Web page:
Sunday, January 15, 2017

Shared Space.


The photo above (click on it for a larger view) shows Erith High Street looking West; to the right you can see the former Police station - now (badly) converted into flats, and in the centre distance you can see The Running Horses, the only pub in Erith town centre, and sadly a shadow of its' former self. What used to be a top notch carvery and pub is pretty much a "zombie business" being kept alive by a handful of regulars. The place needs a fortune spent on it, and the only way that I can see it regaining any of its previous success is if it gets taken over by a pub company or large brewing chain. Widespread local rumours suggest that it is a toss - up between The Running Horses and the old Carnegie gifted library building in Walnut Tree Road as to which gets taken over and converted into a Wetherspoon's - if the library gets it, The Running Horses would be dead inside of six weeks in my opinion, as all trade to it would cease. Sad, for what once used to be an excellent pub that has been slowly going downhill over the last twenty years or so. 

On Wednesday afternoon, I was walking through the underpass that leads to Bexley College and Erith Station, lurking in the middle of the underpass were a group of half a dozen or so teenagers wearing hoodies and jogging bottoms; they were trying (unsuccessfully) to look intimidating whilst listening to music being played on a mobile phone. As I approached the group, I fully expected them to be listening to gangsta rap or something of that ilk. I struggled to keep a straight face when I neared them and realised that they were listening to "Mamma Mia" by Abba! They obviously were not familiar with the group (none of the teeneagers would have been born when Abba were active) and they all seemed to think that Abba were very cool. What goes around comes around.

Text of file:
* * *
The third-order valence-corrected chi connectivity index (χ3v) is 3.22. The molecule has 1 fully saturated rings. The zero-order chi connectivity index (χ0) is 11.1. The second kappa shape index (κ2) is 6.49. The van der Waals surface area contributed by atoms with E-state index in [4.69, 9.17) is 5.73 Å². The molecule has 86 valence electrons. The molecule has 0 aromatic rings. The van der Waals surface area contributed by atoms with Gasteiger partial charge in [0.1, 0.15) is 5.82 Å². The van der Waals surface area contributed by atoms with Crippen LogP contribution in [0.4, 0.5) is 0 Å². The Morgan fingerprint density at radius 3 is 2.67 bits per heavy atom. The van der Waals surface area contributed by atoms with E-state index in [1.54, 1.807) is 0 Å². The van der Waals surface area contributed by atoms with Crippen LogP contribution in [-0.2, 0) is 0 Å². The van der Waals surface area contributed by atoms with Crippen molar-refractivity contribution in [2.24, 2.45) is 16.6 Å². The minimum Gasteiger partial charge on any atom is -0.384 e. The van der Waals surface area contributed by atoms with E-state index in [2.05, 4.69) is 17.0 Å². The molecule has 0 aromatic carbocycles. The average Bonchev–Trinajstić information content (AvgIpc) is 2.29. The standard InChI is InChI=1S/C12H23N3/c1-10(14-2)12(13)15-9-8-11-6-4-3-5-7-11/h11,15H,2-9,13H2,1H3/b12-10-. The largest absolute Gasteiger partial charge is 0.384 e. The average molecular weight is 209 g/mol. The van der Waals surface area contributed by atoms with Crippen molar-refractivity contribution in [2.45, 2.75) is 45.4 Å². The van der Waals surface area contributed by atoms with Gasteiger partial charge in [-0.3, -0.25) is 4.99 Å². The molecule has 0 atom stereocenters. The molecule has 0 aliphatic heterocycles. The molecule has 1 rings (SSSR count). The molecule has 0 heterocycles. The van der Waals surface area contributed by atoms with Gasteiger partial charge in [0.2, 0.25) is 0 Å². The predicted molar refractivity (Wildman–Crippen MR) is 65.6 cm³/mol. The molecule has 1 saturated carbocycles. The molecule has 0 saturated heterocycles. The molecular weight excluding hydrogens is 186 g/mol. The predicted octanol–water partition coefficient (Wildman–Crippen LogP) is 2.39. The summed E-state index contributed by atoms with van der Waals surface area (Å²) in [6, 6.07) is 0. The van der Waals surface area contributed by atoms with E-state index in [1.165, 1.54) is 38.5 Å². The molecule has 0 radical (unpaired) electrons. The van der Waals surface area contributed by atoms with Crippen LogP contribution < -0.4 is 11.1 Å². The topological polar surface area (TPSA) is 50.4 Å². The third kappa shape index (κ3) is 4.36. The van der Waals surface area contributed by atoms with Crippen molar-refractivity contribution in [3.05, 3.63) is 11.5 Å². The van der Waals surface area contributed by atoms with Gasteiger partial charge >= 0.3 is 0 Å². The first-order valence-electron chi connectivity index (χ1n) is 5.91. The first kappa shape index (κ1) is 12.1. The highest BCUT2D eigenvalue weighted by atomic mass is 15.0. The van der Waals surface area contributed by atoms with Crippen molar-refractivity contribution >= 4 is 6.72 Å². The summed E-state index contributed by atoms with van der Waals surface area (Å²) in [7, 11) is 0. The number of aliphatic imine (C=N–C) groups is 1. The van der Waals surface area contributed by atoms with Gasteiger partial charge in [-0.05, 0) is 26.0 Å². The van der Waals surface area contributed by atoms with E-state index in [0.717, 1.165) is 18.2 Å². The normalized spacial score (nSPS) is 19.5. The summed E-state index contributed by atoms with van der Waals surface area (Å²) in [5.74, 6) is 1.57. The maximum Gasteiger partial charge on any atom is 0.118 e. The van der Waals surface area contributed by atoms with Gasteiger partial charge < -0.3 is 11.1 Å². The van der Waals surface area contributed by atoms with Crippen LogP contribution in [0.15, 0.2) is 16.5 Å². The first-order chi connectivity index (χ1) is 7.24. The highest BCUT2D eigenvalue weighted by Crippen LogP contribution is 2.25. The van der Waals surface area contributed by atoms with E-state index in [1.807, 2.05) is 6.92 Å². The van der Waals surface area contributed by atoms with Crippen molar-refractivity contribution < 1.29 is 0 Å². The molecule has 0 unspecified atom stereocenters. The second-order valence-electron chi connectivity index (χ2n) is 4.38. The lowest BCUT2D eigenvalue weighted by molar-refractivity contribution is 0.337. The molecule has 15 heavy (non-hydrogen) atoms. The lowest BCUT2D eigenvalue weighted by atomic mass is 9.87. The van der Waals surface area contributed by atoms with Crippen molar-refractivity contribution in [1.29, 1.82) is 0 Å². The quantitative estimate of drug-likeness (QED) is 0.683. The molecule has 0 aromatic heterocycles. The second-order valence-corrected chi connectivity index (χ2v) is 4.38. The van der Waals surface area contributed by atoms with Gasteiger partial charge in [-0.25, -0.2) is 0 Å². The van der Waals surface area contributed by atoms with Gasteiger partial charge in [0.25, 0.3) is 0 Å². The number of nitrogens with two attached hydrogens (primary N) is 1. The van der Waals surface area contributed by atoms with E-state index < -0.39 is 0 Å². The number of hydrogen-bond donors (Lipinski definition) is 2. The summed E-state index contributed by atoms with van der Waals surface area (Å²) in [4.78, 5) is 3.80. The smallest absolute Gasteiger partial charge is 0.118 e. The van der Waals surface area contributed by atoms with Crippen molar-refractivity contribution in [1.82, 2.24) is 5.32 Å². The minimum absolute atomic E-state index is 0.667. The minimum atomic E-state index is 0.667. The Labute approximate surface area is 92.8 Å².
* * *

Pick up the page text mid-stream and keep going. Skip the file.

Notorious convicted criminal, ultra-right wing neo Nazi Joshua Bonehill has managed to get himself into the press yet again, despite being banged up in Wandsworth jail for multiple offences, the most recent of which involved the racially motivated harassment of Labour MP Luciana Berger. In addition to his original sentence of three years and four months for inciting racial hatred, he got another two years added to this for his abuse of Luciana Berger. If this was not enough, he has now sent a letter to his local newspapers – Somerset Live, the Western Gazette, in which he states that he doesn't accept the outcome of the trial and gave a catalogue of excuses while also claiming victory. In a rant, he wrote:- "With regard to the jury itself, I am told by multiple sources that several members were in fact secret service agents working for the government and the establishment I have worked to expose. And part this was a massive victory- this due to the failure of Luciana Berger to explain what actually offended her. When young Garron Helm was arrested and sent to prison for sending this woman a tweet, I promised to bring Berger to count and expose her true nature. At the end of this trial I feel that I have delivered on that promise and for that reason alone I call victory." He also gave a host of other excuses and directed more abuse towards the government and establishment including:- It was an "abortion" of justice / He was very proud of the articles he wrote / The verdict of the "Orwellian courtroom" has no impact on him / Free speech does not exist in England anymore / It was a "trial-by-Dalek" / He was subject to North Korea-style persecution / What is happening in England is "systematic rape" / White people in London are becoming extinct". He rants on for several more paragraphs, but I don’t think I will give him any more of a platform to broadcast his hateful and deluded views. I know that fellow local Bloggers, Richard of the Thamesmead Grump, and Malcolm of Bexley is Bonkers also share my opinion of Joshua Bonehill; to be honest I would not cover the deluded and hateful waste of space had he not sent me a threatening and abusive Email some time ago, which you can read in full by clicking here. The man is in entirely the right place for him – prison; I hope he stays there for a very long time to come.